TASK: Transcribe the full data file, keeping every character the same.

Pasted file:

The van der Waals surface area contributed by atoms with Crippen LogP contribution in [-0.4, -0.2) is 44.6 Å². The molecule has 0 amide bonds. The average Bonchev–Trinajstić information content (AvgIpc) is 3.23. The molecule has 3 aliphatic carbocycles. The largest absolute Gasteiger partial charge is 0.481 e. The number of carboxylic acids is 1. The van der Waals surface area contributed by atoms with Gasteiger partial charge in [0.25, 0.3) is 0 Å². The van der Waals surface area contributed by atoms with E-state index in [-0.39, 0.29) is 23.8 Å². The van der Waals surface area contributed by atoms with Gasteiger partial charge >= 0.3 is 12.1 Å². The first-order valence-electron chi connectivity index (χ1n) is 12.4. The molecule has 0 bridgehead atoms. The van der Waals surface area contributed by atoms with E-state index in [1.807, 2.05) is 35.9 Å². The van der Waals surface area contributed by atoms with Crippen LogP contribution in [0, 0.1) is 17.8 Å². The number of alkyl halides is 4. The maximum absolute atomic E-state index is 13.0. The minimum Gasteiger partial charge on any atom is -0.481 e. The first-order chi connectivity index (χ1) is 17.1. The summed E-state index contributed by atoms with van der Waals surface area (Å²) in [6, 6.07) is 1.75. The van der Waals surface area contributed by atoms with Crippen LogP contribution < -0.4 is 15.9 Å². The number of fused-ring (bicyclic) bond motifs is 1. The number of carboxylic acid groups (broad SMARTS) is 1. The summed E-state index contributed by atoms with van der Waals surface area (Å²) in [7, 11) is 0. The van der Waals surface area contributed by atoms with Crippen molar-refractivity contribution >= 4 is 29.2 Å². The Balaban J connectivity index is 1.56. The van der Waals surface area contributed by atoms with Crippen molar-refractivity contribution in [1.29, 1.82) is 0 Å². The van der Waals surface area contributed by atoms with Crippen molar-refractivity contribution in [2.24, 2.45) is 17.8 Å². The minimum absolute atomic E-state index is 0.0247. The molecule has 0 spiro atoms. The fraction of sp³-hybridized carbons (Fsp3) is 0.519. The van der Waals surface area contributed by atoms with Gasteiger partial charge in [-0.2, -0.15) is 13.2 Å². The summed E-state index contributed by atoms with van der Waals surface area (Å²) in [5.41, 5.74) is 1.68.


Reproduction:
The van der Waals surface area contributed by atoms with Crippen LogP contribution in [-0.4, -0.2) is 44.6 Å². The molecule has 0 amide bonds. The average Bonchev–Trinajstić information content (AvgIpc) is 3.23. The molecule has 3 aliphatic carbocycles. The largest absolute Gasteiger partial charge is 0.481 e. The number of carboxylic acids is 1. The van der Waals surface area contributed by atoms with Gasteiger partial charge in [0.25, 0.3) is 0 Å². The van der Waals surface area contributed by atoms with E-state index in [-0.39, 0.29) is 23.8 Å². The van der Waals surface area contributed by atoms with Gasteiger partial charge >= 0.3 is 12.1 Å². The first-order valence-electron chi connectivity index (χ1n) is 12.4. The molecule has 0 bridgehead atoms. The van der Waals surface area contributed by atoms with E-state index in [1.807, 2.05) is 35.9 Å². The van der Waals surface area contributed by atoms with Crippen LogP contribution in [0, 0.1) is 17.8 Å². The number of alkyl halides is 4. The maximum absolute atomic E-state index is 13.0. The minimum Gasteiger partial charge on any atom is -0.481 e. The first-order chi connectivity index (χ1) is 17.1. The summed E-state index contributed by atoms with van der Waals surface area (Å²) in [6, 6.07) is 1.75. The van der Waals surface area contributed by atoms with Crippen LogP contribution < -0.4 is 15.9 Å². The number of fused-ring (bicyclic) bond motifs is 1. The number of carboxylic acid groups (broad SMARTS) is 1. The summed E-state index contributed by atoms with van der Waals surface area (Å²) in [7, 11) is 0. The van der Waals surface area contributed by atoms with Crippen molar-refractivity contribution >= 4 is 29.2 Å². The Balaban J connectivity index is 1.56. The van der Waals surface area contributed by atoms with Crippen molar-refractivity contribution in [1.29, 1.82) is 0 Å². The van der Waals surface area contributed by atoms with Crippen molar-refractivity contribution in [2.24, 2.45) is 17.8 Å². The minimum absolute atomic E-state index is 0.0247. The molecule has 0 spiro atoms. The fraction of sp³-hybridized carbons (Fsp3) is 0.519. The van der Waals surface area contributed by atoms with Gasteiger partial charge in [-0.2, -0.15) is 13.2 Å². The summed E-state index contributed by atoms with van der Waals surface area (Å²) in [5.41, 5.74) is 1.68.